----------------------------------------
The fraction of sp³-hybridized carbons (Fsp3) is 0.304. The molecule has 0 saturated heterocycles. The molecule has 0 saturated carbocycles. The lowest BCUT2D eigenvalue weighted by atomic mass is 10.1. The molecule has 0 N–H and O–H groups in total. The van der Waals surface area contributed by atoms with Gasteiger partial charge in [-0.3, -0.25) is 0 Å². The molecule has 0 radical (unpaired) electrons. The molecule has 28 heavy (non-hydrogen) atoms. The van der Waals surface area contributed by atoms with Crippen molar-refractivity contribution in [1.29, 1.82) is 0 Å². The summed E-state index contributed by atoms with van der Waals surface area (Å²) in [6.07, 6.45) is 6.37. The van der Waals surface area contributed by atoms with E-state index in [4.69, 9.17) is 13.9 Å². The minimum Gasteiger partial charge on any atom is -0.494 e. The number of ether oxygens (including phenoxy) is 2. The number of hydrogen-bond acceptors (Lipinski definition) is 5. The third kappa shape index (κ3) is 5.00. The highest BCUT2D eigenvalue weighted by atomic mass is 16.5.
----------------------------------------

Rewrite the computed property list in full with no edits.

The fraction of sp³-hybridized carbons (Fsp3) is 0.304. The molecule has 0 saturated heterocycles. The molecule has 0 saturated carbocycles. The lowest BCUT2D eigenvalue weighted by atomic mass is 10.1. The molecule has 0 N–H and O–H groups in total. The van der Waals surface area contributed by atoms with Gasteiger partial charge in [-0.3, -0.25) is 0 Å². The molecule has 0 radical (unpaired) electrons. The molecule has 28 heavy (non-hydrogen) atoms. The van der Waals surface area contributed by atoms with Crippen molar-refractivity contribution in [1.29, 1.82) is 0 Å². The summed E-state index contributed by atoms with van der Waals surface area (Å²) in [6.07, 6.45) is 6.37. The van der Waals surface area contributed by atoms with E-state index in [4.69, 9.17) is 13.9 Å². The minimum Gasteiger partial charge on any atom is -0.494 e. The number of ether oxygens (including phenoxy) is 2. The number of hydrogen-bond acceptors (Lipinski definition) is 5. The third kappa shape index (κ3) is 5.00. The highest BCUT2D eigenvalue weighted by atomic mass is 16.5.